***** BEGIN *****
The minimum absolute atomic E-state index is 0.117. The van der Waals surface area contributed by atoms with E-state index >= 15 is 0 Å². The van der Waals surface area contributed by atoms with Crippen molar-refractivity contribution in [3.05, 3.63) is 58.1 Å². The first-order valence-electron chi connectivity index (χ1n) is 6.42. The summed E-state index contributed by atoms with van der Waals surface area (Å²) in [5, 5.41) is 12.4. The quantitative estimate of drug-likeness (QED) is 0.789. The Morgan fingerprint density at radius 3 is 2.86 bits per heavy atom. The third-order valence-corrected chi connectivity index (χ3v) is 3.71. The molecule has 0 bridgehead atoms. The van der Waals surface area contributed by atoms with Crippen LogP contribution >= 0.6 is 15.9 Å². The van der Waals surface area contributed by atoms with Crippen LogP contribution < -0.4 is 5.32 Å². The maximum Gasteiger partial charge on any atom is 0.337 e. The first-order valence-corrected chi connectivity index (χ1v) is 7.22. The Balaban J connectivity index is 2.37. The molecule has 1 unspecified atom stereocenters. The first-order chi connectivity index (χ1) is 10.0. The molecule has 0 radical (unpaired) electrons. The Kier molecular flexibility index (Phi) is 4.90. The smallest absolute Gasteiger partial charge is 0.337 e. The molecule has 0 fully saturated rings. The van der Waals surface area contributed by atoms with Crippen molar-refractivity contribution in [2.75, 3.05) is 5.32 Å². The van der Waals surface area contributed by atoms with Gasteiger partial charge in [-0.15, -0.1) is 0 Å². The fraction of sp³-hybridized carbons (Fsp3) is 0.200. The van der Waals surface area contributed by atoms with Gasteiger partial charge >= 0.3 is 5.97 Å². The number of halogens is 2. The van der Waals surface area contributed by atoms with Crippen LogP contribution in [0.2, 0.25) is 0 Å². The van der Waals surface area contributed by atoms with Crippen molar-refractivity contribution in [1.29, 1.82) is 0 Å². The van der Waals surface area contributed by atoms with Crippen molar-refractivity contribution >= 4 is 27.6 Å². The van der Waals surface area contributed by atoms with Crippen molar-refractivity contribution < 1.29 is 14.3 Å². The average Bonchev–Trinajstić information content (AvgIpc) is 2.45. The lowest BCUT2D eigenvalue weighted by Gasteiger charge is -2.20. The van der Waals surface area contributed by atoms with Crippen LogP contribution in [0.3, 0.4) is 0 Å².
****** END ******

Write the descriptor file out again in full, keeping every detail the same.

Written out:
The minimum absolute atomic E-state index is 0.117. The van der Waals surface area contributed by atoms with E-state index >= 15 is 0 Å². The van der Waals surface area contributed by atoms with Crippen molar-refractivity contribution in [3.05, 3.63) is 58.1 Å². The first-order valence-electron chi connectivity index (χ1n) is 6.42. The summed E-state index contributed by atoms with van der Waals surface area (Å²) in [5, 5.41) is 12.4. The quantitative estimate of drug-likeness (QED) is 0.789. The Morgan fingerprint density at radius 3 is 2.86 bits per heavy atom. The third-order valence-corrected chi connectivity index (χ3v) is 3.71. The molecule has 0 bridgehead atoms. The van der Waals surface area contributed by atoms with Crippen LogP contribution >= 0.6 is 15.9 Å². The van der Waals surface area contributed by atoms with Crippen LogP contribution < -0.4 is 5.32 Å². The maximum Gasteiger partial charge on any atom is 0.337 e. The first-order valence-corrected chi connectivity index (χ1v) is 7.22. The Balaban J connectivity index is 2.37. The molecule has 1 unspecified atom stereocenters. The first-order chi connectivity index (χ1) is 10.0. The molecule has 0 radical (unpaired) electrons. The Kier molecular flexibility index (Phi) is 4.90. The smallest absolute Gasteiger partial charge is 0.337 e. The molecule has 0 fully saturated rings. The van der Waals surface area contributed by atoms with Crippen molar-refractivity contribution in [2.75, 3.05) is 5.32 Å². The van der Waals surface area contributed by atoms with Gasteiger partial charge in [-0.15, -0.1) is 0 Å². The fraction of sp³-hybridized carbons (Fsp3) is 0.200. The van der Waals surface area contributed by atoms with Gasteiger partial charge >= 0.3 is 5.97 Å². The number of halogens is 2. The van der Waals surface area contributed by atoms with Crippen LogP contribution in [0.2, 0.25) is 0 Å². The van der Waals surface area contributed by atoms with Crippen molar-refractivity contribution in [1.29, 1.82) is 0 Å². The van der Waals surface area contributed by atoms with Crippen molar-refractivity contribution >= 4 is 27.6 Å². The van der Waals surface area contributed by atoms with Crippen molar-refractivity contribution < 1.29 is 14.3 Å². The average Bonchev–Trinajstić information content (AvgIpc) is 2.45. The lowest BCUT2D eigenvalue weighted by Gasteiger charge is -2.20. The van der Waals surface area contributed by atoms with Crippen LogP contribution in [0.3, 0.4) is 0 Å².